Editor’s note: The following contains spoilers for “The Handmaid’s Tale” season 5 finale, “Safe.”
“The Handmaid’s Tale” certainly doesn’t suffer from a lack of media exposure or cultural capital, with recent twists in the abortion rights battle generating regular references in progressive circles to the threat of America becoming Gilead, the repressive patriarchal society that appears in Margaret. Atwood’s novel.
The fifth season that concluded on Tuesday, however, only reinforced that the by-the-book series may have waited too long, and that extending its run to a sixth and final season was, in retrospect, at least a too much . Fittingly, the finale ended aboard a train, because while the show didn’t quite go off the rails, at times it seemed to come dangerously close.
Finally, the last episode, “Safe,” reunited the two characters whose bond—forged by pain and hatred—completely defined Season 5. Specifically, the story returned to June (Elisabeth Moss) and Serena (Yvonne Strahovski) in the context of what they will do, how far they will go and how much torment they will endure for the sake of their children.
Nothing speaks to this more than June’s interactions with Commander Lawrence (Bradley Whitford, who has turned into a major asset), a sort of reformer who dangles the promise of reuniting June with his daughter in an attempt to win her over. . A gruesome attack in June and a failed military operation to retrieve the missing girls underlined that this is indeed a war, with casualties as an inevitable by-product.
The finale also highlighted the harsh realities of life in Gilead through Janine (Madeline Brewer) and her ill-advised moment of honesty with Naomi (Ever Carradine), further testing her and even Aunt Lydia (Ann Dowd), if anyone was. necessary, of the fragile nature of a maid’s existence.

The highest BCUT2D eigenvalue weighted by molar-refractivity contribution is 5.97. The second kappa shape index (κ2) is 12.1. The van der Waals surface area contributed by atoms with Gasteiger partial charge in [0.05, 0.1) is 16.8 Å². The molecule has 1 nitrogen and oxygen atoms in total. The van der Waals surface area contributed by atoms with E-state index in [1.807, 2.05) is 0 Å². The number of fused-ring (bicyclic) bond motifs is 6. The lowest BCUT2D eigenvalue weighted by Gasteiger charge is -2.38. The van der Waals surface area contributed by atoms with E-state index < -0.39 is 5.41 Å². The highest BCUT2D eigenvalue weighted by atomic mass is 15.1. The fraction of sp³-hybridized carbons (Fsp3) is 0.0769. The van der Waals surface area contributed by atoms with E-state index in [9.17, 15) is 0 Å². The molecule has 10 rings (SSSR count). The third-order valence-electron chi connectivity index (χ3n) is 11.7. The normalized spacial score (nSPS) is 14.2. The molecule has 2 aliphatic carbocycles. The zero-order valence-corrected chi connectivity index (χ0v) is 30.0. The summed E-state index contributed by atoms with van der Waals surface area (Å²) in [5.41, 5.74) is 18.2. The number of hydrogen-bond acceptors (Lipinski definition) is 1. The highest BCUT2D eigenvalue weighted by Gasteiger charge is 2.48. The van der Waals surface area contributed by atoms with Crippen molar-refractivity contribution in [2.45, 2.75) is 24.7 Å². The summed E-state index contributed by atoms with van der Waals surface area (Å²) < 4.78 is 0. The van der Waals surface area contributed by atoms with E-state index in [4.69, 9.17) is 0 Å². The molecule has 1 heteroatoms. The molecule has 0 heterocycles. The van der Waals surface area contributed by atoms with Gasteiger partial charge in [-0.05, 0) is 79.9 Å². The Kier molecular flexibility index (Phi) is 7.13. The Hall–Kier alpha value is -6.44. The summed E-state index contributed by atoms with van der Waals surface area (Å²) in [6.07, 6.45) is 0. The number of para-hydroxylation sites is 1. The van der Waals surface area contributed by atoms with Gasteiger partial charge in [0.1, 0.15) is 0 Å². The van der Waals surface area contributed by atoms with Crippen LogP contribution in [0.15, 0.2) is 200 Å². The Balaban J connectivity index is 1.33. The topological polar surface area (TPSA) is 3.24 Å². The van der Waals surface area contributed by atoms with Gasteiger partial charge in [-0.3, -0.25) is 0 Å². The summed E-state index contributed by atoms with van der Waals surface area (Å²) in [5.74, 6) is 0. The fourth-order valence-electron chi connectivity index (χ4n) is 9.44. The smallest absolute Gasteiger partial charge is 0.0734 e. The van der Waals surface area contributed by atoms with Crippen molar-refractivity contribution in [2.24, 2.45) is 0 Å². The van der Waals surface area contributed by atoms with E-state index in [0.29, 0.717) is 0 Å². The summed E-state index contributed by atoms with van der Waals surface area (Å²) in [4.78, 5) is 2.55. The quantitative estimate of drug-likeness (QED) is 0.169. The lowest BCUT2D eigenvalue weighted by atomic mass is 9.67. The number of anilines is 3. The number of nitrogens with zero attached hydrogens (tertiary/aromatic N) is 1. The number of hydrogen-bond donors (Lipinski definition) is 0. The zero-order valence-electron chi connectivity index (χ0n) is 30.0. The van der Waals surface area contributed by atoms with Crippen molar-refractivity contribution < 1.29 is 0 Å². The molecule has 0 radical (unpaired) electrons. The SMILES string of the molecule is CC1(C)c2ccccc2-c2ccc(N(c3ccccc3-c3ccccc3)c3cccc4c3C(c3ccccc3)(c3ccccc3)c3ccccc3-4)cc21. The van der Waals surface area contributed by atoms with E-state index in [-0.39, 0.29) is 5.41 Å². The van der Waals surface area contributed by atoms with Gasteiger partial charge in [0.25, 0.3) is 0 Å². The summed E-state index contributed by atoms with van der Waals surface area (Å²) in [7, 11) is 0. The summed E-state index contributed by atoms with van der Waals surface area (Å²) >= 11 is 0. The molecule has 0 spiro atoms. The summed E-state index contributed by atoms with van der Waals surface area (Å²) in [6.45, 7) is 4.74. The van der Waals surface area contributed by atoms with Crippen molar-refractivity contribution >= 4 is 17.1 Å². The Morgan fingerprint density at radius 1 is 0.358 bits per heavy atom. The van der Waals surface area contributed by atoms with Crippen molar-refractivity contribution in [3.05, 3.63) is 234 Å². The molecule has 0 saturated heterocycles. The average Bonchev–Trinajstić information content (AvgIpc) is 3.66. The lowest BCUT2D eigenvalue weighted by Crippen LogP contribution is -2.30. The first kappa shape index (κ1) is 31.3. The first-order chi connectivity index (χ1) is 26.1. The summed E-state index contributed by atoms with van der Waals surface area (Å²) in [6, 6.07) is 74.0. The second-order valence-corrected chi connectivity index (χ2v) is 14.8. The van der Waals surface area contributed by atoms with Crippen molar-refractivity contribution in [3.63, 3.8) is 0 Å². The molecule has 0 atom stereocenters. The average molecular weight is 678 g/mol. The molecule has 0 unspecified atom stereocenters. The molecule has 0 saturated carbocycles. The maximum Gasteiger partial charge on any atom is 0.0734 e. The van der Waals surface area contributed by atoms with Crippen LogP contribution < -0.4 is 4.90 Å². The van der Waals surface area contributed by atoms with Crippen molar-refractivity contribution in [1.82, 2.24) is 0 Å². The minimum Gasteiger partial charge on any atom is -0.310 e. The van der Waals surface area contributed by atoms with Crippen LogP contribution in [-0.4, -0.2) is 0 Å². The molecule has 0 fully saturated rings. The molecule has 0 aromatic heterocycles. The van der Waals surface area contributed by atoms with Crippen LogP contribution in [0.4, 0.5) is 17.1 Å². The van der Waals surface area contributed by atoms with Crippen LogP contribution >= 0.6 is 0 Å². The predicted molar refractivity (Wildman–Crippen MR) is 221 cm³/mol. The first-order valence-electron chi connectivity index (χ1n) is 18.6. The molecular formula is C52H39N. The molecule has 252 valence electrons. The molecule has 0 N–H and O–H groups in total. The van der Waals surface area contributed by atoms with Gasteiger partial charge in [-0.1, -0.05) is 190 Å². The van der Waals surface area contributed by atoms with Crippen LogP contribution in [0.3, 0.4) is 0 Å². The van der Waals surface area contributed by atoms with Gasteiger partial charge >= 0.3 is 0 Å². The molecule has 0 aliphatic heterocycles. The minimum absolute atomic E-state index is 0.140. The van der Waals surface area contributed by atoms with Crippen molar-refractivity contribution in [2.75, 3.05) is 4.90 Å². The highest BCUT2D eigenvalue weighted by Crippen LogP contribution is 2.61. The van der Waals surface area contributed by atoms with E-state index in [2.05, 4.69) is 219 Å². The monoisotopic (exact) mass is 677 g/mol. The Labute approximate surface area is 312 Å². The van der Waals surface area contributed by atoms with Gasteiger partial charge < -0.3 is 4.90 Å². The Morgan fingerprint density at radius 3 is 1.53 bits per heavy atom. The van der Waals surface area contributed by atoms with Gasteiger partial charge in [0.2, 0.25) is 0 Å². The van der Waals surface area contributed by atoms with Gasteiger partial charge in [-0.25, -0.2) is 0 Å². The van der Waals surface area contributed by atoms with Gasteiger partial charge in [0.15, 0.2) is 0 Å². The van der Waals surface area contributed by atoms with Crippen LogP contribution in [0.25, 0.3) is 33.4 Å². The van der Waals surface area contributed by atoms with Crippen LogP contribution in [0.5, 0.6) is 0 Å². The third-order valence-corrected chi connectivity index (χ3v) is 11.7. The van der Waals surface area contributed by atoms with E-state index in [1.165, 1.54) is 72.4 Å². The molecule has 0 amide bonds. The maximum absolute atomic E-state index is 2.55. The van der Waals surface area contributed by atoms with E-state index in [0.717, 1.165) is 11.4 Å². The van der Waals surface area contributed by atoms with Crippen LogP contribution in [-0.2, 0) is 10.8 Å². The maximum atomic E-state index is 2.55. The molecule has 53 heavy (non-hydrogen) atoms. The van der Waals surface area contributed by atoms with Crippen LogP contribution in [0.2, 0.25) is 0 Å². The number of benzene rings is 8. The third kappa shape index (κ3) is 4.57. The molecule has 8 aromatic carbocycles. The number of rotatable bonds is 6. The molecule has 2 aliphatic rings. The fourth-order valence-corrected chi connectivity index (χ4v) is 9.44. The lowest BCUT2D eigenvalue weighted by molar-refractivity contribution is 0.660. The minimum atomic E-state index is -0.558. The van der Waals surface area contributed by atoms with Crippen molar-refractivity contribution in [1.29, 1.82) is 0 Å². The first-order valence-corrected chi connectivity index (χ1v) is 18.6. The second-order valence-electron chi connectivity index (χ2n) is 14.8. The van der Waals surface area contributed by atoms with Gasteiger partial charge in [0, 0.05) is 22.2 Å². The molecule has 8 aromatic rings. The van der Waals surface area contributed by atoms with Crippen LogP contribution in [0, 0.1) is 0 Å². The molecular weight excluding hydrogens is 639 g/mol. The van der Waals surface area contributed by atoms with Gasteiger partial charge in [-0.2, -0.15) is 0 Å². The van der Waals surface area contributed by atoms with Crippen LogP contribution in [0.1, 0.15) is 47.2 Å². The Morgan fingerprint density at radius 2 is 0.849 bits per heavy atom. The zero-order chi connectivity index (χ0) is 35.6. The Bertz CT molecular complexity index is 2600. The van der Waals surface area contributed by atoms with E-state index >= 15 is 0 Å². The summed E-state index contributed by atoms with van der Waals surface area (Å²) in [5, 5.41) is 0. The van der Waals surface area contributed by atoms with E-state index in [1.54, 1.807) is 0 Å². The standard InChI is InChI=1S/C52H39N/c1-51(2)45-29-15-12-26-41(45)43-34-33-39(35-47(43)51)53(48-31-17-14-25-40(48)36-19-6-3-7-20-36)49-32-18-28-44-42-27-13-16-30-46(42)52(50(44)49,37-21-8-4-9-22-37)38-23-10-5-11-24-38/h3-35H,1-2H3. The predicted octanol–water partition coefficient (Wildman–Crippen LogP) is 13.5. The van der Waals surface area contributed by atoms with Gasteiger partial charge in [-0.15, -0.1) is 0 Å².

The story, however, has become increasingly muddled by the three-way political dynamic between the US, Canada and Gilead, which has turned June and Serena into refugees, and June’s husband Luke (OT Fagbenle) into a prisoner of the Canadian authorities.
Before that happened, it fell to June to warn him of the danger they faced, in a line about how democracies can collapse that, as Moss did, had weight clearly meant to resonate beyond this fictional world.
“America wasn’t Gilead until it was,” he said. “And then it was too late.”
At the time, however, “The Handmaid’s Tale” offered a fascinating reminder of what made the series an Emmy-winning sensation when it first began. It’s going to take more of these kinds of moments to guide the series to anything approaching this level as the final season creeps toward its destination, which should be interesting, even if it feels like a little too much. late